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Paypal warns users about latest phishing attempt

An official email from Paypal will never ask a user to do the following through email:

1. Send an email to: “Undisclosed Recipients” or more than one email address.

2. Ask a user to download a form or file to resolve an issue.

3. Ask to verify an account using personal information such as name, date of birth, or address.

4. Ask to verify an account using bank account information such as bank name, routing number, or PIN number.

5. Ask to verify an account using credit card information such as credit card number or type, expiration date, or ATM PIN number.

6. Ask a user for security question answers without displaying each security question that was created

7. Ask a user to ship an item, pay a shipping fee, send a Western Union Money Transfer, or provide a tracking number before the payment received is available in the transaction history

— Courtesy spoof@paypal.com

Fraudulent emails are showing up in Paypal users’ email inboxes in an attempt to gain a users information, according to Paypal.

Paypal recommends the following for reporting suspicious activity:

1. Open a new browser or tab and type in “www.paypal.com”

2. Log in to the PayPal account in question.

3. Click “Activity” near the top of the webpage.

4. Click on the suspicious transaction to expand the details.

5. Click “Report this as unauthorized”

6. Complete the report process on the next screen.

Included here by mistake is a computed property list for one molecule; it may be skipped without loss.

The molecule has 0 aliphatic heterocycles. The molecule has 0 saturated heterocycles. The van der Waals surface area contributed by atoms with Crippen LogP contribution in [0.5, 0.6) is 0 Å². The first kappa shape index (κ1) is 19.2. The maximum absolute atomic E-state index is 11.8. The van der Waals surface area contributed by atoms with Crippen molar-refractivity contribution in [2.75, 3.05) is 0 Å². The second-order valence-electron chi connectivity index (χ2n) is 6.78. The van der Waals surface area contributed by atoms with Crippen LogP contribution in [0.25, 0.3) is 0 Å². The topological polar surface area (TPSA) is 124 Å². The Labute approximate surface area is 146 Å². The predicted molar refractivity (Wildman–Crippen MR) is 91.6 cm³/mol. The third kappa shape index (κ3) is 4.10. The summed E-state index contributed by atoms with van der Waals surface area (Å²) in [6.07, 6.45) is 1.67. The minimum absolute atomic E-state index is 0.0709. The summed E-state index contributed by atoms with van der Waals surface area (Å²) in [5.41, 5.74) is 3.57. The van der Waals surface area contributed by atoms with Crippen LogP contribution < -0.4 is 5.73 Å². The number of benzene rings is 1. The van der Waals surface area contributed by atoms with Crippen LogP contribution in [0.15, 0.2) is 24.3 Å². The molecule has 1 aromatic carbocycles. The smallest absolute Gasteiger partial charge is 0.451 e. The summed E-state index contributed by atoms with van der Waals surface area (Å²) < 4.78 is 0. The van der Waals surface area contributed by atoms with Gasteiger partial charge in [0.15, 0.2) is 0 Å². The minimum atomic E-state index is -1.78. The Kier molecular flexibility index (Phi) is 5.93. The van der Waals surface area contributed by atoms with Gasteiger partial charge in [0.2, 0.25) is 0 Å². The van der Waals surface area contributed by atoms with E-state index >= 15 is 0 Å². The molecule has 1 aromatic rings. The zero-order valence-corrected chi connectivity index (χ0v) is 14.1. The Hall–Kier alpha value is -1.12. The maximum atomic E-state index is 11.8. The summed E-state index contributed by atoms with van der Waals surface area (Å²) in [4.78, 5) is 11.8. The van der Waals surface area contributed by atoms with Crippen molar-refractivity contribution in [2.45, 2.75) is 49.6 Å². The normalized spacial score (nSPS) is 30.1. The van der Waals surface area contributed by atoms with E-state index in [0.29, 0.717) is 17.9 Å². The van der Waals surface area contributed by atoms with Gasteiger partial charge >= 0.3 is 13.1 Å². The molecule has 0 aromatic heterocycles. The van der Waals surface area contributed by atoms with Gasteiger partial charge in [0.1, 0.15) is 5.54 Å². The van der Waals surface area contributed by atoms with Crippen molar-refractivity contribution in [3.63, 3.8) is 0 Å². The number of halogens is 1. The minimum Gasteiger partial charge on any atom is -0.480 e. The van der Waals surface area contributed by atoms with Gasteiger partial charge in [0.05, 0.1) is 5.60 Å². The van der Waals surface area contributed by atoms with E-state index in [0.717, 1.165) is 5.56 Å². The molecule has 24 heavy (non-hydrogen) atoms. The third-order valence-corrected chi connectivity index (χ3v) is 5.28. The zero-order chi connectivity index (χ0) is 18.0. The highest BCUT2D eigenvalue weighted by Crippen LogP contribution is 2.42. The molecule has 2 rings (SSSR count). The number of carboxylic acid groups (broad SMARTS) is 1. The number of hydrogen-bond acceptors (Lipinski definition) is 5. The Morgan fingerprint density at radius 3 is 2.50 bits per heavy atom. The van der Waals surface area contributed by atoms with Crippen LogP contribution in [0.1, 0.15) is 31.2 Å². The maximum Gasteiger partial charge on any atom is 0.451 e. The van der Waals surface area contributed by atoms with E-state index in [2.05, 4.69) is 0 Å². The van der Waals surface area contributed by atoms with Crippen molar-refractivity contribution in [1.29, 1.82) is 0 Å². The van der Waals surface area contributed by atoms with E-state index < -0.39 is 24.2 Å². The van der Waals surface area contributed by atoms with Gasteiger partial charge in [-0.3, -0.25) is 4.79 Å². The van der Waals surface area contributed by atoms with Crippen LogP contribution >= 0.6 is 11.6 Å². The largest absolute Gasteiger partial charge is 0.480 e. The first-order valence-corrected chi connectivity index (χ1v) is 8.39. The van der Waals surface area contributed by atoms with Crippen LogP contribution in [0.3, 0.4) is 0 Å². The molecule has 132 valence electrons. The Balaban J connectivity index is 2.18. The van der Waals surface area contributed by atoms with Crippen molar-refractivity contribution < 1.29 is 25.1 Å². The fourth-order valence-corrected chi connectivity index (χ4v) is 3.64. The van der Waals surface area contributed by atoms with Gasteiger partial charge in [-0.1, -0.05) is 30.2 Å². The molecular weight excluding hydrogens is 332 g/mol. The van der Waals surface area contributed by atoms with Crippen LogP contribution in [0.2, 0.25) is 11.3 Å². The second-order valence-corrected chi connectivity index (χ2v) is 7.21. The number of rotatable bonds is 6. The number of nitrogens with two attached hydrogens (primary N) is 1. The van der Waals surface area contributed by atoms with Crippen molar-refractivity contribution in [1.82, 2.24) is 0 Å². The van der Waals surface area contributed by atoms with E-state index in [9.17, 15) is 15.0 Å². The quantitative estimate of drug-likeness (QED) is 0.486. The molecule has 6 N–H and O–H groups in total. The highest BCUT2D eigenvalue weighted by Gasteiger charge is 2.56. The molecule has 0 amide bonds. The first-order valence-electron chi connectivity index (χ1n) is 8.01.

— Courtesy spoof@paypal.com

The email is designed to look like an official Paypal email and says that it is confirming that a new email address has been added to the user’s Paypal account and that if the user didn’t add the new email to let Paypal know.

The email also contains links to what looks like an official Paypal website. Once on the website, an unsuspecting user is expected to enter their account information immediately to try and access their account.

According to an email from Paypal’s security experts at spoof@paypal.com, 90 percent of all email worldwide falls into the spam or phishing category.

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“By submitting reports of suspicious email to us you are helping to address this problem,” Paypal said in a statement.

If an email seems suspicious, the security team recommends opening a new tab or window in a web browser and typing paypal.com to ensure that a user is on the legitimate website.

“Any time you receive an email about activity to your Paypal account, the safest way to confirm validity is to login directly to the Paypal website and review the relevant section,” Paypal said.

The company said it will never directly ask for personal banking information through an email or ask for answers to security questions without displaying each security question that was created, according to the statement.

The company will also never ask a user to ship an item or send a Western Union money transfer.

If a user believes an email may be suspicious, it can be reported at the Paypal Security Center or the email can be forwarded to spoof@paypal.com and the Paypal Security Team can help determine the validity of the email and try to deter the fraud.

“We take reports of suspicious email very seriously,” Paypal said.

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